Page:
((19) )
dxdt=σ(yx),dydt=x(ρz)y,dzdt=xyβz,
where we use the ‘classical’ setting with σ = 10, ρ = 28 and β=8/3. We discretize the equations with a fourth order Runge-Kutta (RK) method and use a time step of Δt=0.05. The model M in equation (1) thus represents solving the L63 dynamics, discretized by an RK4 scheme with time step \ Δt, and run for ΔT time units (equivalently, ΔT/Δt steps). In the numerical experiments below, we consider ΔT between 0.1 and 0.6. As described by Metref et al. (2014) and Bocquet (2011), this corresponds to mild (ΔT=0.1), medium (0.2ΔT0.4) and strongly nonlinear (ΔT0.5) test cases. Following Metref et al. (2014), we focus on observations of all three state variables with observation noise covariance R=4I3. The results we obtain with this problem setup, however, are robust and we briefly mention some other problem setups we considered.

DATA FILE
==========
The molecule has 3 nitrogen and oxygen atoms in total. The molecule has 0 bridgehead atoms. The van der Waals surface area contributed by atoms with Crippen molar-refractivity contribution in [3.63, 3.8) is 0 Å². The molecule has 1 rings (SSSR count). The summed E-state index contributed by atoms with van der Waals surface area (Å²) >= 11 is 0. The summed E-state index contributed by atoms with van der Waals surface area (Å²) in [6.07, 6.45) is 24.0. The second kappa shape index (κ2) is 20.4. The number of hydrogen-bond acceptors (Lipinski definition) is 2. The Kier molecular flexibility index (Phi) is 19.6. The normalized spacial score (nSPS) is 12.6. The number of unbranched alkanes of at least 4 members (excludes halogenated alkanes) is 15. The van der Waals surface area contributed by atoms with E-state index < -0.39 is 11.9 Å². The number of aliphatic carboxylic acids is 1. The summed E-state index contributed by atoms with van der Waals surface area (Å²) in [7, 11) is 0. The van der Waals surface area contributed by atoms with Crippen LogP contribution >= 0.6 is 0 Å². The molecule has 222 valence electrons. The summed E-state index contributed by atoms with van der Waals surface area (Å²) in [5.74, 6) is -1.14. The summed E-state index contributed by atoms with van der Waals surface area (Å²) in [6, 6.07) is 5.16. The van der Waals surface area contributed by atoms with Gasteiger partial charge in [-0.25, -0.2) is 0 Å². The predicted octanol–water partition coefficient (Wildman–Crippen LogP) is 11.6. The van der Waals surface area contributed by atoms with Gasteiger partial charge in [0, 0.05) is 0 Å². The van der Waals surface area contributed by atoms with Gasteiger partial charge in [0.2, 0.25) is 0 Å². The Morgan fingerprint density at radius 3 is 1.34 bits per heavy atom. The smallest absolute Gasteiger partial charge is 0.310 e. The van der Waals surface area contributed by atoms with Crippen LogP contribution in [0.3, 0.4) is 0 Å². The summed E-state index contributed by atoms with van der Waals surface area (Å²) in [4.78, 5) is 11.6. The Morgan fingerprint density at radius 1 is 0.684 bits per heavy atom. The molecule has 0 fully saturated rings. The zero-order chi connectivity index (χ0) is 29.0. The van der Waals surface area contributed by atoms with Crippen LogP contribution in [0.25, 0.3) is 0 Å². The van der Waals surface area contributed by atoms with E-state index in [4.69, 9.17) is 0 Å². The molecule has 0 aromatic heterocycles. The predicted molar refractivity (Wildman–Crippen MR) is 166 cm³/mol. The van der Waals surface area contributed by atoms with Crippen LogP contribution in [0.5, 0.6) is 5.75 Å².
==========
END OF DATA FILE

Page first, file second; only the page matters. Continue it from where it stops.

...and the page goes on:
Note that we use the time interval between observations to control the nonlinearity to in turn control the non-Gaussianity of prior and posterior distributions. One could also envision other mechanisms for controlling the non-Gaussianity, e.g. by considering different observation networks (less observations lead to more non-Gaussianity) or different observation error covariances (larger error covariances lead to more non-Gaussianity). Our more theoretical considerations, however, are more in line with controlling non-Gaussianity by the time interval between observations and, for that reason, this is the only case we consider here.

5.2.1.  

Setup, tuning and diagnostics

We consider ‘identical twin’ experiments to test and compare the various DA algorithms described above. For a given time interval between observations, ΔT, we perform a simulation with L63 that serves as the ground truth and then generate observations by perturbing the ground truth with Gaussian noise with covariance R. Each experiment consists of 1,200 DA cycles. The first 200 cycles are neglected as ‘spin up’.